Citizens for a Livable Cranbrook Society provides grassroots leadership and an inclusive process, with a voice for all community members, to ensure that our community grows and develops in a way that incorporates an environmental ethic, offers a range of housing and transportation choices, encourages a vibrant and cultural life and supports sustainable, meaningful employment and business opportunities.

Sunday, February 7, 2016

Seeds for Diversity

Following the previous article this website is a mine of information and resources for finding a diverse range of rare varieties and heirloom seeds

https://www.seeds.ca/ Seeds of Diversity

If you missed Creston's Seedy Saturday, an address is provided to learn more about future events.

Creston Seedy Sunday

Sunday February 7, 2016          1 to 4
Creston and District Community Complex, 312 – 19th Avenue N
Creston, BC

The Dan McMurray Community Seed Bank will host Seedy “Saturday” on Sunday at the indoor Creston Farmers Market. We will have several seed vendors, lots of rare and heirloom seeds from the seed bank (by donation), seed exchange tables, information, and entertainment courtesy of the Farmers Market. Free admission.
Contact: DMseedbank@gmail.com


Ordering Seeds - Consider This

Simran Sethi: Some of the world’s most delicious foods are going away

 

Embedded in every conversation about feeding people, conserving natural resources and ensuring a healthy diet is the threat of the loss of agricultural biodiversity — the reduction of the diversity in everything that makes food and agriculture possible, from the microorganisms, plants and animals we consume to the inputs and broad range of environmental, socioeconomic and cultural issues that inform what and how we eat. This shift is the direct result of our relationship with the world around us.....to read the entire article go to the link above

The revolution starts here, on our plates, by looking at the pillars of our own diets and by making simple changes. The way to take back this power for ourselves is to understand why we eat what we eat. And to understand what we’re losing — so we know what to reclaim.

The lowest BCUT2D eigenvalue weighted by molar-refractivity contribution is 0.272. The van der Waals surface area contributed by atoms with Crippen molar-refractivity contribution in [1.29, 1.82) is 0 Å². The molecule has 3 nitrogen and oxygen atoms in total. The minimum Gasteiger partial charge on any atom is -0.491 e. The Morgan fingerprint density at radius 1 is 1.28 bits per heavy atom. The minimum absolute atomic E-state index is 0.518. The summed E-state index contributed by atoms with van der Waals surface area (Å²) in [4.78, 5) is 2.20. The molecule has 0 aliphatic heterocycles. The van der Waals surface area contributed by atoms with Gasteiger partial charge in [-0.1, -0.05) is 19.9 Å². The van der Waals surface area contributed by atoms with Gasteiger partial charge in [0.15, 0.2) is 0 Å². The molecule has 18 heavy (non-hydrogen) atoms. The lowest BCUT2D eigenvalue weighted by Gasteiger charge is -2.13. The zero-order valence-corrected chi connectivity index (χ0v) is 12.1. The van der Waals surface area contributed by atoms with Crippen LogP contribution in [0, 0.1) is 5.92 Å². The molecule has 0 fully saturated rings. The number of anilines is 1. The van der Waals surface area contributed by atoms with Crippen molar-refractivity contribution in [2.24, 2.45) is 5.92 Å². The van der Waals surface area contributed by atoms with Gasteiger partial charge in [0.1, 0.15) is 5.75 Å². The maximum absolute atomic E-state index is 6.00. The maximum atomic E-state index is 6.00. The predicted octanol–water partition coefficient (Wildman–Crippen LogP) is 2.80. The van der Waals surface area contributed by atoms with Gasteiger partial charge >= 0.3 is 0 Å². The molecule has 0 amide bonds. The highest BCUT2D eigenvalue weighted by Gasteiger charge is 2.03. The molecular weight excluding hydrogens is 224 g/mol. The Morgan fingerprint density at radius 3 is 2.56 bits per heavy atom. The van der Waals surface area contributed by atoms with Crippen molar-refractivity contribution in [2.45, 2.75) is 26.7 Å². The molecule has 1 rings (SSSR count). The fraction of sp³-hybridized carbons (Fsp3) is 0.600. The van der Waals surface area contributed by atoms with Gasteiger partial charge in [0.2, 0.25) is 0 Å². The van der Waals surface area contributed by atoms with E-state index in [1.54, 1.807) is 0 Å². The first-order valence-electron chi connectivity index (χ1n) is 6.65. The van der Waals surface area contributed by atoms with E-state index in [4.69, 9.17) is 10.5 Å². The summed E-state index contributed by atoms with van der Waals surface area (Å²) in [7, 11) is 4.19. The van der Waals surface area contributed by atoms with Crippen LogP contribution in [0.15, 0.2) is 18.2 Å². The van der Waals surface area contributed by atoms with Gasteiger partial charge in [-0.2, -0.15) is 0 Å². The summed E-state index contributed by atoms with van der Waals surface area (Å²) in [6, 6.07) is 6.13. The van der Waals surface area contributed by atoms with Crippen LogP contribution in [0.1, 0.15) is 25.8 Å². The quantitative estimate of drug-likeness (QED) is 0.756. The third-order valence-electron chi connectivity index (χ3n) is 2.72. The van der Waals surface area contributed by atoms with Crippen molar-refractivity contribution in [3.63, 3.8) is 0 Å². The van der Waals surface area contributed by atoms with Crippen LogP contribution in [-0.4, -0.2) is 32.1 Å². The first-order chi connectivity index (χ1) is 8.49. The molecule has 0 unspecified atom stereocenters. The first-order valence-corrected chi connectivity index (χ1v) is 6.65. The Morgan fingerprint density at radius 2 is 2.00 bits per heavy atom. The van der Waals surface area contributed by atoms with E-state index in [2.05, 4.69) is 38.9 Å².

Simran Sethi is a journalist and educator focused on food, sustainability and social change. She is the author of “Bread, Wine, Chocolate: The Slow Loss of Foods We Love,” from which this essay was excerpted.
On Twitter:
 @simransethi

Saturday, February 6, 2016

Bernie Sanders confounds the naysayers, Perceptions by Gerry Warner

Bernie Sanders confounds the naysayers
Perceptions by Gerry Warner
I have to admit that until six months or so ago, I hadn’t heard of Bernie Sanders. Maybe you hadn’t either. Now, Bernie has a realistic chance of becoming president of the US and is inspiring people around the world, especially young people.
What’s going on here?
To answer the above, I think you have to take a very close look at “here” By here, I mean 2016 and I mean everywhere, not just the US. The wars in the Middle East have been grinding on for almost 20 years with no end in sight and setting off a migration of Biblical proportions that’s even flooding into Canada not to mention most of Europe and parts of the US.
And who was one of the few American Congressmen to vote against the invasion of Iraq in 2002? Bernie Sanders.